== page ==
I remember a couple of years ago a coworker talked about how she had to sit her 11 year old son down and tell him Santa wasn't real, and that he was devastated. At the time I was shocked that a child approaching puberty still believed, now I have a fear it might be my child.

I also want to point out that I'm not a Grinch. We started the Santa thing because we do think it's fun, and we do appreciate that childhood sense of wonder. I still have mixed feelings on the whole thing. When Santa came up to us in the store the other day it was heartwarming to see how excited my son was to talk to him. It was also cute to see my daughter show a reserved interest. However, my son being that into Santa is what makes me feel so incredibly guilty as well as afraid of how the truth will impact him.
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Old Today, 07:19 AM
 
Location: Here
1,591 posts, read 399,459 times
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Harmful? Probably not, at least so long as it is not perpetuated by the time a child begins to implement critical thinking (which happens earlier than you probably think).

Is it necessary? No. How is the idea of getting gifts from some fat guy you don't even know more enthralling that getting gifts from Mom and Day? Then why don't we make birthdays 'more magical' by telling kids that Bart the Birthday Baboon brings them?

Let's face it -- the whole Santa shtick mostly entertains parents, who have to assure themselves that it is an integral part of Johnny and Susie's childhood to justify the pretense.
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Old Today, 08:17 AM
 
51 posts, read 11,189 times
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Please don't raise your child as a political experiment. You will not receive his grateful thanks when he is older if you do.

Trust between parent and child isn't built on the foundation of Santa Claus, trust is in the every day things a parent does for a child.

Santa is not a "lie"-- a lie is a deliberate attempt to deceive usually for personal gain. The very opposite is true for parents, as they are modestly giving credit to someone else--Santa--for their own generosity in giving to their children.

Far from a lie, Santa Claus is a recognition and tribute to the age of magical thinking, which is a part of human development that all people go through. One stage of development must be completed before advancing to the next. Children have a right to believe in this magic, this precious secret.

Logic, reason, scientific method will be imperfectly achieved if the stages leading up to them are not fully acknowledged and explored.

When your son "finds out" a lot will depend on how you respond. Read how other parents have explained Santa to children, "Yes Virginia there is a Santa Claus" the well-known editorial that appeared in the New York Sun is one place to start.

As others have said St. Nicholas was a real person, maybe you could have some of his story to hand. Explain how your son is a big kid now, one of the "elect" who knows the secret and must help protect it for the younger kids.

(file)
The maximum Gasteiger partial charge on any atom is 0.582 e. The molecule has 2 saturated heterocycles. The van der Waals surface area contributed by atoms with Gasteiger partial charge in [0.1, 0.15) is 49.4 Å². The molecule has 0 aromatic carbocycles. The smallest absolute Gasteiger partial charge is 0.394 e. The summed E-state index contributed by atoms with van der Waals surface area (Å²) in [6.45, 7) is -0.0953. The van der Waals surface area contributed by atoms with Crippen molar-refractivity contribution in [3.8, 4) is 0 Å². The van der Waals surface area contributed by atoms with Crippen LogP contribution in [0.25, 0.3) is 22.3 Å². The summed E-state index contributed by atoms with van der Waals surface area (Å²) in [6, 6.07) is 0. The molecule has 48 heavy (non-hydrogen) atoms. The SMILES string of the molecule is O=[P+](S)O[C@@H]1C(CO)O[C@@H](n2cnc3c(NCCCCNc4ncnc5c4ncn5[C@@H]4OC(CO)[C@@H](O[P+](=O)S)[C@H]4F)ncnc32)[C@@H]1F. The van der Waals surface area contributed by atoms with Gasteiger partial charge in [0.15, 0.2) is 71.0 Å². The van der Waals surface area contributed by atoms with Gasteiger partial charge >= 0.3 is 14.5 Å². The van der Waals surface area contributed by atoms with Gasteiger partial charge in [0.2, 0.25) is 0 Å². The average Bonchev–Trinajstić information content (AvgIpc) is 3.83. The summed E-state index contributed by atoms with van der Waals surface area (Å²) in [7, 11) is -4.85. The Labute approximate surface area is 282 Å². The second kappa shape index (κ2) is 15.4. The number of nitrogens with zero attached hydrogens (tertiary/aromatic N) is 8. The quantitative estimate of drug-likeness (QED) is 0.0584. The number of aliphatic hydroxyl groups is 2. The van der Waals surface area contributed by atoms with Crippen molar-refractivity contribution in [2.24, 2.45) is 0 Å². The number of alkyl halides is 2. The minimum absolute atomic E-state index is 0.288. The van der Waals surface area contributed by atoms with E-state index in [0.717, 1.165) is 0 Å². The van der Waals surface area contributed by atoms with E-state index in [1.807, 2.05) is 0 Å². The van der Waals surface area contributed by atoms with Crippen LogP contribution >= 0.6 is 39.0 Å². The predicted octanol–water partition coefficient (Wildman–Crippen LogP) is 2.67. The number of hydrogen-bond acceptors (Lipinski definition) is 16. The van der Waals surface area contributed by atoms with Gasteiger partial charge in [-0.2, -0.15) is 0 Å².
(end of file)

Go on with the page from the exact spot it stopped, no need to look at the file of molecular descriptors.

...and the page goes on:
None of us want to live in a sad sterile world without fairies, giants, witches and the monster under the bed. They are all part of the human imagination and are therefore Real.

I'll close by saying that my parents, over concerns similar to yours, did not allow me to believe in Santa Claus. As a result I feel like I missed out on a world-wide cultural experience that makes me a little sad even to this day.

From my long-ago child self: don't do that to another child.

Merry Christmas

Last edited by RubyandPearl; Today at 08:31 AM..
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Old Today, 08:33 AM
 
1,228 posts, read 716,676 times
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Quote:
Originally Posted by RubyandPearl View Post
Please don't raise your child as a political experiment. You will not receive his grateful thanks when he is older if you do.
Can you explain what you mean by this?



Quote:
Originally Posted by RubyandPearl View Post
I'll close by saying that my parents, over concerns similar to yours, did not allow me to believe in Santa Claus. As a result I feel like I missed out on a world-wide cultural experience that makes me a little sad even to this day.
There are plenty of countries and cultures where children do not experience Santa growing up, and it is fine. I won't deny your personal feelings though. Also, I am not the arbiter of what my children believe, but I do feel guilty for encouraging belief in something that isn't true because it goes against my values. This isn't about controlling belief, it is about encouraging belief based on logic, reason, and truth.
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Old Today, 08:35 AM
 
Location: colorado springs, CO
5,975 posts, read 2,645,851 times
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No; it's not harmful.

I still won't admit that there is no Santa to my grown kids; they just laugh at me. My autistic 16 year old still believes in Santa & I do rely on that 'naughty list' thing. Completely different from a neurotypical child, though. It's one of the few ways he understands 'consequences/rewards' discipline.

Heck, my 78-year-old dad still does it to 52 year old me! 'What do you mean there is no Santa?', lol.